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Munshi Imam-ud-dIn Chaudhri Vs. Danesh Mahammad and anr. - Court Judgment

LegalCrystal Citation
SubjectTenancy;Property
CourtKolkata
Decided On
Judge
Reported in14Ind.Cas.738
AppellantMunshi Imam-ud-dIn Chaudhri
RespondentDanesh Mahammad and anr.
Cases ReferredGholam Mohiuddin v. Khairan
Excerpt:
landlord and tenant - under-raiyat--separate tenancy--undivided share of land--joint possession--separate kabulyat--co-sharers joint owners, not joint landlords--suit for ejectment by one of them, whether lies--bengal tenancy act (viii of 1885), section 3(9), 183--'holding.' - .....true that under section 3(9) of the bengal tenancy act, 'holding' means a parcel or parcels of land held by a raiyat and forming the subject of a separate tenancy and it has been held in several cases that an undivided share of a parcel of land does not constitute a 'holding' as defined by the act. see hurry churn bose v. rajah runjit singh 1 c.w.n. 521; baidyanath v. sheikh jhin 2 c.w. 44 : 25 c. 917; haribole v. tasimuddin 2 c.w.n. 680; ahdulla v. gagan mollah 2 c.l.j. 10. but those cases turned upon the meaning of the word 'holding' as defined by the act and although an undivided share of land does not constitute a 'holding' within the meaning of the act, it does not follow that there can be no tenancy of a raiyat in such undivided lands. the cases of gobind chandta pal v......
Judgment:

N. Chatterjea, J.

1. The plaintiff and the defen-dant No. 2 are the owners of a jote in undivided share, plaintiff's share being 10 annas and odd, and that of defendant No. 2 a 5 annas and odd. Plaintiff sued to eject the defendant No. 1 to the extent of his share in the jote on the ground that the term of the lease under which the defendant No. I held his share as an underraiyat had expired.

2. The defence, inter alia, was that plaintiff as a co-sharer landlord was not entitled to maintain the suit for ejectment, that plaintiff was a tenure-holder and defendant No. 1 was an occupancy-raiyat and that the kabulyat executed by the defendant No. 1 was obtained by fraud and misrepresentation.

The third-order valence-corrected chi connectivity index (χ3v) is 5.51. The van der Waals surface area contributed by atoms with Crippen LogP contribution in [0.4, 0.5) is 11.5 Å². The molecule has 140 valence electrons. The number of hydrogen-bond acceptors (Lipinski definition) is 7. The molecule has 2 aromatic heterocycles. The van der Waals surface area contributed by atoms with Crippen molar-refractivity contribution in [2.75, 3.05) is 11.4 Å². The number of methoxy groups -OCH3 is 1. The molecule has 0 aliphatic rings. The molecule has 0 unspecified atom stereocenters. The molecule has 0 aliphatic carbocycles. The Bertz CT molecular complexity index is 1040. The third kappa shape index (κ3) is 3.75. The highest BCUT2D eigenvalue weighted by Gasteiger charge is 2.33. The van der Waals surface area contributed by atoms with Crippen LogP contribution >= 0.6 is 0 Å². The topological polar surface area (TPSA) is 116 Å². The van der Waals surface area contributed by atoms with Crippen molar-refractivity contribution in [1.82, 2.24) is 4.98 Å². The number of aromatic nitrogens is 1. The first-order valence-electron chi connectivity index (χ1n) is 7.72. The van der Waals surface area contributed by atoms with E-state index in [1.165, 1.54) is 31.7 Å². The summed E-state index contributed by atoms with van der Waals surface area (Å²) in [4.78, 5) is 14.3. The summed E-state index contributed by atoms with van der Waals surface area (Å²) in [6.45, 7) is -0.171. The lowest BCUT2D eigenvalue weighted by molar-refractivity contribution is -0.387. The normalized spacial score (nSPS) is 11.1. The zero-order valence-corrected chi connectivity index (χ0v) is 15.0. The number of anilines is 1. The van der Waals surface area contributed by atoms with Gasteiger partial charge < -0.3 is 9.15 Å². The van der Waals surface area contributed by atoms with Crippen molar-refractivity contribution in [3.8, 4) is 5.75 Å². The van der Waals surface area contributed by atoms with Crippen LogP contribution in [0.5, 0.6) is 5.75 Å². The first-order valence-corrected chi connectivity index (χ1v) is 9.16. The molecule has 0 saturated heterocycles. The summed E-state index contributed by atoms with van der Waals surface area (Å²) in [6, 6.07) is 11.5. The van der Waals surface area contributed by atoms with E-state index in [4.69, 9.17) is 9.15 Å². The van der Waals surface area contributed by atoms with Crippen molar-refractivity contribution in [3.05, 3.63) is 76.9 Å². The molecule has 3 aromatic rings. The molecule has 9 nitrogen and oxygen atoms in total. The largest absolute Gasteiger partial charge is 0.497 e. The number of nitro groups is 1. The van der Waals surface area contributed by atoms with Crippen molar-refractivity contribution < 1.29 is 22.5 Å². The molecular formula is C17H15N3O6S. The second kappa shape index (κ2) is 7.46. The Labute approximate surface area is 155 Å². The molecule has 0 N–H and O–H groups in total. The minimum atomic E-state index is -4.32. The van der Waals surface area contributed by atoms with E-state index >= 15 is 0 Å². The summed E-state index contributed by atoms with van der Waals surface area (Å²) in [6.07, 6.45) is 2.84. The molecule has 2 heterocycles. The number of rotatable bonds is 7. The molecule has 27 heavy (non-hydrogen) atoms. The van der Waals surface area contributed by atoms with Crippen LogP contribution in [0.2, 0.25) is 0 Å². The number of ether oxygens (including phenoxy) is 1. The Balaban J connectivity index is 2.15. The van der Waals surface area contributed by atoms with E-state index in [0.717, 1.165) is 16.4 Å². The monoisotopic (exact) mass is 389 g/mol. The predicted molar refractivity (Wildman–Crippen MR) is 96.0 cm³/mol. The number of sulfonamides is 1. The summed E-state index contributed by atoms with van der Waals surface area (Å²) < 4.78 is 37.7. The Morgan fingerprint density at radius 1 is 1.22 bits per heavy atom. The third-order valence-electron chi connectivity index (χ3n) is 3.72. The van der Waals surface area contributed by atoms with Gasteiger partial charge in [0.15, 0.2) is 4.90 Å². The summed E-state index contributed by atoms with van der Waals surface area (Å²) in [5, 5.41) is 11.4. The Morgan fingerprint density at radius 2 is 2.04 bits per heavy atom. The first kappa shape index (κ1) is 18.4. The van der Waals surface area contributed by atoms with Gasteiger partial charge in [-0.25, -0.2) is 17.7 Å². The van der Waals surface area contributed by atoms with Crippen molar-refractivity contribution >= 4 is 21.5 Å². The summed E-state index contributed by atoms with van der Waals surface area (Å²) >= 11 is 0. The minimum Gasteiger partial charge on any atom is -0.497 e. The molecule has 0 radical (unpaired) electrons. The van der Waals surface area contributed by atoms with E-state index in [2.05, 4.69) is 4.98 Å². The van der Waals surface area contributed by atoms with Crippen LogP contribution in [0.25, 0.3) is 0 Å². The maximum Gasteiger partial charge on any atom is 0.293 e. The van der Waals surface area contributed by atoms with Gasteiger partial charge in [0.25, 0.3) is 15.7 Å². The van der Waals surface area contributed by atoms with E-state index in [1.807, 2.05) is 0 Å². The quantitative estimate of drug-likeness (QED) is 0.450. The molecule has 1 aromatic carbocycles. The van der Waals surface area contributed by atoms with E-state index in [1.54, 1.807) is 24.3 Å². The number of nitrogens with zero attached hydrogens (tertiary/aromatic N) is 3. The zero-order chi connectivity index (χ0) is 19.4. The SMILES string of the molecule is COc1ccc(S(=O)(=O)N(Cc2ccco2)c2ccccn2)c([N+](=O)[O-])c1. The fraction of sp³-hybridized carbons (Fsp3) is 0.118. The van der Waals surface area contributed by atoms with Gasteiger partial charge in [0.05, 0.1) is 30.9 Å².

3. The Court of first instance held that the kabulyat was not obtained by fraud or misrepresentation, that plaintiff was a raiyat and the defendant No. 1 an under-raiyat, but that there was no separate holding under the plaintiff and that plaintiff, therefore, could not alone maintain the suit. On appeal the lower Appellate Court left the question of the status of the plaintiff and the defendant No. 1 open but, holding that there could be no eviction of an under-raiyat in respect of an undivided share of land, confirmed the decree of the Court of first instance. The plaintiff has appealed to this Court.

4. The question as to whether the defendant No. 1 is a raiyat or an under-raiyat having been left open by the lower Appellate Court, the arguments in this Court have proceeded upon the assumption that the defendant No. 1 is an under-raiyat.

5. Two questions arise for consideration in this appeal; first, whether there can be a separate tenancy of an under raiyat in respect of an undivided share of land; second, whether there is a separate tenancy of the defendant No. 1 under the plaintiff in respect of his share.

6. As regards the first question, I do not find anything in the law to prevent an under-raiyat having a separate tenancy in respect of an undivided share of land. It is true a raiyat, and an under-raiyat stands in the same position as a raiyat in this respect, is a person who acquires land for the purposes of cultivation and cultivation of an undivided share of a percel of land would ordinarily be meaningless. But the question as to how possession can be exercised by a person who takes settlement of an undivided share of land as A raiyat from one of the co-owners separately is another matter. He may come to an arrangement with the other co-owners or their lessee (if they let out their shares) as to the mode of cultivation just as raiyats who hold lands as tenants-in-common do among themselves. The question is whether, as a matter of law, there can be a separate tenancy of a raiyat or an under-raiyat in respect of an undivined share of land.

7. Before the passing of the Bengal Tenancy Act, a raiyati interest could be acquired in a share of undivided property. In the case of Jardine Skinner & Co. v. Surut Soondari Debi 3 C.L.R. 140 : I.A. 164 the Privy Conncil held that a right of occupancy might be acquired in respect of an undivided share of a property. A similar view was taken in the case of Gur Buksh v. Jeo Lal Roy 16 C. 127 and in the case of Baidya Nath Mondal v. Sudharam Misri 8 C.W.N. 751 it was held that there is nothing in the Bengal Tenancy Act to take away a right of occupancy acquired under Act VIII of 1859 in respect of undivided lands.